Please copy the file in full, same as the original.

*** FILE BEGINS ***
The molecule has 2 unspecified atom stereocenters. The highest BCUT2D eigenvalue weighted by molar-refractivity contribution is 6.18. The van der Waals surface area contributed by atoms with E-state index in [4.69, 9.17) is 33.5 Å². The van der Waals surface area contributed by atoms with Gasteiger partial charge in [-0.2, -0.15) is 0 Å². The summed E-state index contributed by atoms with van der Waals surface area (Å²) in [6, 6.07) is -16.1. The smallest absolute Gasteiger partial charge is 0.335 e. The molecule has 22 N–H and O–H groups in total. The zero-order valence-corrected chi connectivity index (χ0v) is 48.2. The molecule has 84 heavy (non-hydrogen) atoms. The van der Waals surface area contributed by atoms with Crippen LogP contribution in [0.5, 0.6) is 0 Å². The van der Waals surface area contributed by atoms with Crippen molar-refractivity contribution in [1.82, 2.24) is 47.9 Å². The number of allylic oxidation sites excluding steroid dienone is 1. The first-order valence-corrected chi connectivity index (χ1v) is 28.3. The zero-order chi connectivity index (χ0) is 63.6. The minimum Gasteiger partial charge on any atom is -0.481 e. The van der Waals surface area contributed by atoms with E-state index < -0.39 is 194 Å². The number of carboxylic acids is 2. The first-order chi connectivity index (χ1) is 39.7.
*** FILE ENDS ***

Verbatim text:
The molecule has 2 unspecified atom stereocenters. The highest BCUT2D eigenvalue weighted by molar-refractivity contribution is 6.18. The van der Waals surface area contributed by atoms with E-state index in [4.69, 9.17) is 33.5 Å². The van der Waals surface area contributed by atoms with Gasteiger partial charge in [-0.2, -0.15) is 0 Å². The summed E-state index contributed by atoms with van der Waals surface area (Å²) in [6, 6.07) is -16.1. The smallest absolute Gasteiger partial charge is 0.335 e. The molecule has 22 N–H and O–H groups in total. The zero-order valence-corrected chi connectivity index (χ0v) is 48.2. The molecule has 84 heavy (non-hydrogen) atoms. The van der Waals surface area contributed by atoms with Crippen LogP contribution in [0.5, 0.6) is 0 Å². The van der Waals surface area contributed by atoms with Crippen molar-refractivity contribution in [1.82, 2.24) is 47.9 Å². The number of allylic oxidation sites excluding steroid dienone is 1. The first-order valence-corrected chi connectivity index (χ1v) is 28.3. The zero-order chi connectivity index (χ0) is 63.6. The minimum Gasteiger partial charge on any atom is -0.481 e. The van der Waals surface area contributed by atoms with E-state index < -0.39 is 194 Å². The number of carboxylic acids is 2. The first-order chi connectivity index (χ1) is 39.7.